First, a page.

Seven-term Rep. Kurt Schrader (D-Ore.) was projected to lose the May 17 Democratic primary in his newly redrawn 5th Congressional District Friday — handing the party’s nomination to a left-wing challenger and allowing Republicans to dream of a potential pickup opportunity in November.
The Associated Press call of the victory by attorney and former city planner Jamie McLeod-Skinner was delayed for more than a week after the vote count was held up by ballots with blurry bar codes in Clackamas County, Oregon’s third-most populous, being rejected by vote-counting machines.
With 82.6% of the expected vote tallied Friday, McLeod-Skinner had 57.1% of the tally compared to 42.9% for Schrader.
Schrader, 70, was first elected to Congress in 2008 and was endorsed by President Biden last month, but alienated progressive members of his party over the course of this term.
He was one of two House Democrats to vote against a $1.9 trillion pandemic relief package, in part because he didn’t want the bill to include an increase in the minimum wage. He also voted in committee against a Biden-supported plan that would have allowed Medicare to negotiate outpatient medication prices with pharmaceutical companies.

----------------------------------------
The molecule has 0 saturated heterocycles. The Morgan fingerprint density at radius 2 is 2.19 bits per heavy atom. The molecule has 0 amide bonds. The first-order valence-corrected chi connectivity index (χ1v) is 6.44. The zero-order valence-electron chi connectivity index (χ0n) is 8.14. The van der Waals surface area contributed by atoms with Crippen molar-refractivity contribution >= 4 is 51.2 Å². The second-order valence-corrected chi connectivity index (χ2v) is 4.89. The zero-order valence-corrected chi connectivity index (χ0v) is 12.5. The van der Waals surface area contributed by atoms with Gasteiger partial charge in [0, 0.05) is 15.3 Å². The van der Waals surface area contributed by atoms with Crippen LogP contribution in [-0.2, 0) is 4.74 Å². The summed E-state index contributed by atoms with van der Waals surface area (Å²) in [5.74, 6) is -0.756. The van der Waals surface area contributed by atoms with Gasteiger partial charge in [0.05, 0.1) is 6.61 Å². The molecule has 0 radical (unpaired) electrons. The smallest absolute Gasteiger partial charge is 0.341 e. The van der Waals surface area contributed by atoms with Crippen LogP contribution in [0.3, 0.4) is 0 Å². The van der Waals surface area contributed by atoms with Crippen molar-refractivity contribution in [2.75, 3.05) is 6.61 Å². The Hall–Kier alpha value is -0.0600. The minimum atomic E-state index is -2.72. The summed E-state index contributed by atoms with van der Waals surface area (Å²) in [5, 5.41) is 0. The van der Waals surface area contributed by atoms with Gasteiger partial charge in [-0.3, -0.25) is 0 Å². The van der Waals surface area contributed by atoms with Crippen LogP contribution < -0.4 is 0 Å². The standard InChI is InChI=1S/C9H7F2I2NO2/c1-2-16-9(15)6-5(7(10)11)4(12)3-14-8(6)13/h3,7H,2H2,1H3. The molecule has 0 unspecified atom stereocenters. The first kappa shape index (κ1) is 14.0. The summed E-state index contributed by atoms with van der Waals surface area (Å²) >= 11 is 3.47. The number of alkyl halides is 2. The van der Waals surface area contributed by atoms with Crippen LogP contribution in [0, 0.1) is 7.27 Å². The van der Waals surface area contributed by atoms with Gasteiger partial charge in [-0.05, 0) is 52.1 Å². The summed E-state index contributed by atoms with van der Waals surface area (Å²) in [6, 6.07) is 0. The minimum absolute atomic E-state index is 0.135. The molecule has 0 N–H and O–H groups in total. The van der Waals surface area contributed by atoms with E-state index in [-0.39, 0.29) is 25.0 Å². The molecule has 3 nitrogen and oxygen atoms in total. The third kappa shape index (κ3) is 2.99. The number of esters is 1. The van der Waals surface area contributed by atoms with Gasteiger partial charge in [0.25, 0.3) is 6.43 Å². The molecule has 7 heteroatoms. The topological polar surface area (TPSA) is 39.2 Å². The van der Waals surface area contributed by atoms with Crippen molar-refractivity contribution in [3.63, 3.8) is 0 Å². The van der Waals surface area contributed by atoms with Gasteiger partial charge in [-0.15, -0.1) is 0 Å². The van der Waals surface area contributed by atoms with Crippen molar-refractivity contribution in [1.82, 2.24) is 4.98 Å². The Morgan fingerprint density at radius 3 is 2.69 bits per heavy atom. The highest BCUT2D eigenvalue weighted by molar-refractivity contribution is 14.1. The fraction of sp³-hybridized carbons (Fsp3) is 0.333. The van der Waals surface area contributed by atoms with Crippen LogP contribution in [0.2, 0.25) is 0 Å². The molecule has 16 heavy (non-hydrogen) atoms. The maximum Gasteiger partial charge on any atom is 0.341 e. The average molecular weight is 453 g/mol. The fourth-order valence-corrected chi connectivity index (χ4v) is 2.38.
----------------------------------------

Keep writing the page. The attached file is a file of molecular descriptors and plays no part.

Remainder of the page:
Such was the grassroots aggravation with Schrader that McLeod-Skinner had the backing of the local Democratic parties in all four counties covered by the redrawn 5th Congressional District. However, while Democrats have held the seat since 1997, there are concerns by some in the party that a more progressive candidate would face a tougher time getting elected following redistricting.
McLeod-Skinner will face Republican Lori Chavez-DeRemer, the former mayor of Happy Valley, in November.
With Post wires